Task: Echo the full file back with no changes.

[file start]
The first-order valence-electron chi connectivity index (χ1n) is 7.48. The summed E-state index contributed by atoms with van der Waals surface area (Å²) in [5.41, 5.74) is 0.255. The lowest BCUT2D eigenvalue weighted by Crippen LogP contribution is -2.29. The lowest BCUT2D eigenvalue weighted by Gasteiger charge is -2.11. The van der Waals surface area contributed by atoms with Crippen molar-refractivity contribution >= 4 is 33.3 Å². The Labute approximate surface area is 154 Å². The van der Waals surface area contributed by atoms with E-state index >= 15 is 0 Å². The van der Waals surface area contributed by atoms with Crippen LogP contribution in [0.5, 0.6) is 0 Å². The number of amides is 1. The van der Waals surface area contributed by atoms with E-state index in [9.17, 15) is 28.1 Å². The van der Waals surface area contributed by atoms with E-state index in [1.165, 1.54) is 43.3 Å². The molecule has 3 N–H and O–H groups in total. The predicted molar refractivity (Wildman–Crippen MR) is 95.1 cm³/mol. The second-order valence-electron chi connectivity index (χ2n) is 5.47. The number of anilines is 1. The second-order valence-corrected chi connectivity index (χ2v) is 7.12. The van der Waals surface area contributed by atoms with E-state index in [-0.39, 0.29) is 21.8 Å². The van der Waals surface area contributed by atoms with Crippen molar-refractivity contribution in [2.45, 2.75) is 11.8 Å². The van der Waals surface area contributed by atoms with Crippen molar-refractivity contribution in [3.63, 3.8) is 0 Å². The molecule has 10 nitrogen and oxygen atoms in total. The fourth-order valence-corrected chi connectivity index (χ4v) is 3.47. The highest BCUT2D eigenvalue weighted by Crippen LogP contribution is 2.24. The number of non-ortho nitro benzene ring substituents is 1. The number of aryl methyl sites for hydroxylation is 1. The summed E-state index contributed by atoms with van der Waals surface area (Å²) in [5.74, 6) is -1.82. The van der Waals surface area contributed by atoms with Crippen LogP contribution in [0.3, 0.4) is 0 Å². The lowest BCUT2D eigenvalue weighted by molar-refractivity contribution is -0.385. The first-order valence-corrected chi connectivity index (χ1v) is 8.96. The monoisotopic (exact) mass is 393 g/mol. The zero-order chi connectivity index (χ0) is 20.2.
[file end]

The first-order valence-electron chi connectivity index (χ1n) is 7.48. The summed E-state index contributed by atoms with van der Waals surface area (Å²) in [5.41, 5.74) is 0.255. The lowest BCUT2D eigenvalue weighted by Crippen LogP contribution is -2.29. The lowest BCUT2D eigenvalue weighted by Gasteiger charge is -2.11. The van der Waals surface area contributed by atoms with Crippen molar-refractivity contribution >= 4 is 33.3 Å². The Labute approximate surface area is 154 Å². The van der Waals surface area contributed by atoms with E-state index >= 15 is 0 Å². The van der Waals surface area contributed by atoms with Crippen LogP contribution in [0.5, 0.6) is 0 Å². The number of amides is 1. The van der Waals surface area contributed by atoms with E-state index in [9.17, 15) is 28.1 Å². The van der Waals surface area contributed by atoms with E-state index in [1.165, 1.54) is 43.3 Å². The molecule has 3 N–H and O–H groups in total. The predicted molar refractivity (Wildman–Crippen MR) is 95.1 cm³/mol. The second-order valence-electron chi connectivity index (χ2n) is 5.47. The number of anilines is 1. The second-order valence-corrected chi connectivity index (χ2v) is 7.12. The van der Waals surface area contributed by atoms with E-state index in [-0.39, 0.29) is 21.8 Å². The van der Waals surface area contributed by atoms with Crippen molar-refractivity contribution in [2.45, 2.75) is 11.8 Å². The van der Waals surface area contributed by atoms with Crippen molar-refractivity contribution in [3.63, 3.8) is 0 Å². The molecule has 10 nitrogen and oxygen atoms in total. The fourth-order valence-corrected chi connectivity index (χ4v) is 3.47. The highest BCUT2D eigenvalue weighted by Crippen LogP contribution is 2.24. The number of non-ortho nitro benzene ring substituents is 1. The number of aryl methyl sites for hydroxylation is 1. The summed E-state index contributed by atoms with van der Waals surface area (Å²) in [5.74, 6) is -1.82. The van der Waals surface area contributed by atoms with Crippen LogP contribution in [0.3, 0.4) is 0 Å². The lowest BCUT2D eigenvalue weighted by molar-refractivity contribution is -0.385. The first-order valence-corrected chi connectivity index (χ1v) is 8.96. The monoisotopic (exact) mass is 393 g/mol. The zero-order chi connectivity index (χ0) is 20.2.